In June 2021, as part of Glasgow International, a contemporary art festival in Scotland, there was an online event in which Konoike and Murai had a dialogue with several Scotland-based participants. This event was informed by The Travel Dialogue Form, a film of a dialogue between Konoike and Murai, and works of Storytelling Table Runner, as a guide (*2). As a Japan-born curator based in Scotland, I was fortunate enough to be involved in this event as a translator. In order to bring “the sense of touch,” which is “the most lagging field that visual art has excluded, and the most important field for this particular occasion” (*3) back to the event which had moved online, and above all to continue travelling, forty works of Storytelling Table Runner were sent to Scotland from Akita by Shoji prior to the event. Some of the works were displayed at CCA in Glasgow, and some were delivered one by one to the participants of the event so that each of them could attend the event with one work in their hands. “What was the first thing you noticed about the work, and why do you think you noticed it first?” The dialogue began by asking these questions to the participants. “As soon as I saw this, I recalled my own grandmother…” “When I travelled by train with my step-father…” Participants had no connection to the original stories or their cultural backgrounds, but it was striking to see how easily they were able to correspond them to their own stories, almost pulling the stories towards themselves. Since the dialogue was mediated through consecutive interpretation by myself, there was a sensation as if the table runners in their hands were being overwritten – or rather over-stitched – by the intrusion of someone else’s story, containing some degree of misunderstanding.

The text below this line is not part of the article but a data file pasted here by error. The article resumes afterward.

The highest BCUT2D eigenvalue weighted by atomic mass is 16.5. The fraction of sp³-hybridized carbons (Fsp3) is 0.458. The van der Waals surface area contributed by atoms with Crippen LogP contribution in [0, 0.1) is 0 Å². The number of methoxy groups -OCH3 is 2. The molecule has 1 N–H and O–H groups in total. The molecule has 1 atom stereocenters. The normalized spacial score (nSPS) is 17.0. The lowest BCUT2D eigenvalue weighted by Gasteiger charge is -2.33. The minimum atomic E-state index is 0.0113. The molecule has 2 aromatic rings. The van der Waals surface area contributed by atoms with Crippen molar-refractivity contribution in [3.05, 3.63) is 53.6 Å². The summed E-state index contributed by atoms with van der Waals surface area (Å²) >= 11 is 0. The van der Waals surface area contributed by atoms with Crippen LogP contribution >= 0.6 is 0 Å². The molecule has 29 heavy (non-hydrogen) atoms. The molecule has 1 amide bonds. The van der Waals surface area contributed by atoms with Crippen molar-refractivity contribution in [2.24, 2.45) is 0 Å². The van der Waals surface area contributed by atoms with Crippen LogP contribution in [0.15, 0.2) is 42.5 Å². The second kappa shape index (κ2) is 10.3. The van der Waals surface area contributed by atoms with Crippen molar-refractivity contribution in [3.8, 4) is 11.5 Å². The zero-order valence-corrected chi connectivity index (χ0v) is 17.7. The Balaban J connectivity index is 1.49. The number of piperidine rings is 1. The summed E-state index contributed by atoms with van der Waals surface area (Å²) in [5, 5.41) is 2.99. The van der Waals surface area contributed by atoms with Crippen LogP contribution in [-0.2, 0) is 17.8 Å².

The film The Travel Dialogue Form almost gave a precursor to this sensation. As an artist, Konoike has used the language of artworks and the form of exhibitions. Murai, on the other hand, as a researcher teaching at a university, has used the language of fairy-tales and the form of lectures, academic papers and presentations. Through having a dialogue while traveling with physical movement, these two different people gradually lose the grammar each of them is accustomed to using, and at the same time in their bodies, a new rhythm and more-than-human grammar – which Konoike calls “language of animal” – emerge. In this film, Konoike and Murai thus discuss whether the decomposition, reorganisation and transformation of grammar that occurs through the involvement of completely different grammar and forms is related to art, to the act of creation, and particularly to what is happening in Storytelling Table Runner. In other words, in Storytelling Table Runner, when the participants tell stories, there is already a creation, something like “Let’s sugar-coat this unpleasant part” or “Let’s make it a bit more dramatic here”. When a translator is involved, there is a creation through selecting and adjusting the nuance of expressions. When Konoike makes sketches, she creates by choosing and imagining the scenes from the stories. When the storytellers sew, while ruminating their own stories, this time as sewers, their creative process involves choosing materials such as cloths and threads based on convenience for the act of sewing, as well as the technical challenges of sewing. During the exhibition, the viewers create by interpreting, or rather overwriting/over-stitching, the original stories. Involving misunderstandings, misjudgements and feelings of discomfort due to the physical movement of travels, this process of going through several different forms repeats creations and transforms the work each time at each stage, as if it were a living thing. It is this repetition of creation and transformation that gives Storytelling Table Runner its potent vitality, its shrewdness and its cruel terror. And here we share a sympathy with each other, as human beings who hide a “language of animal” under the skin of human grammar.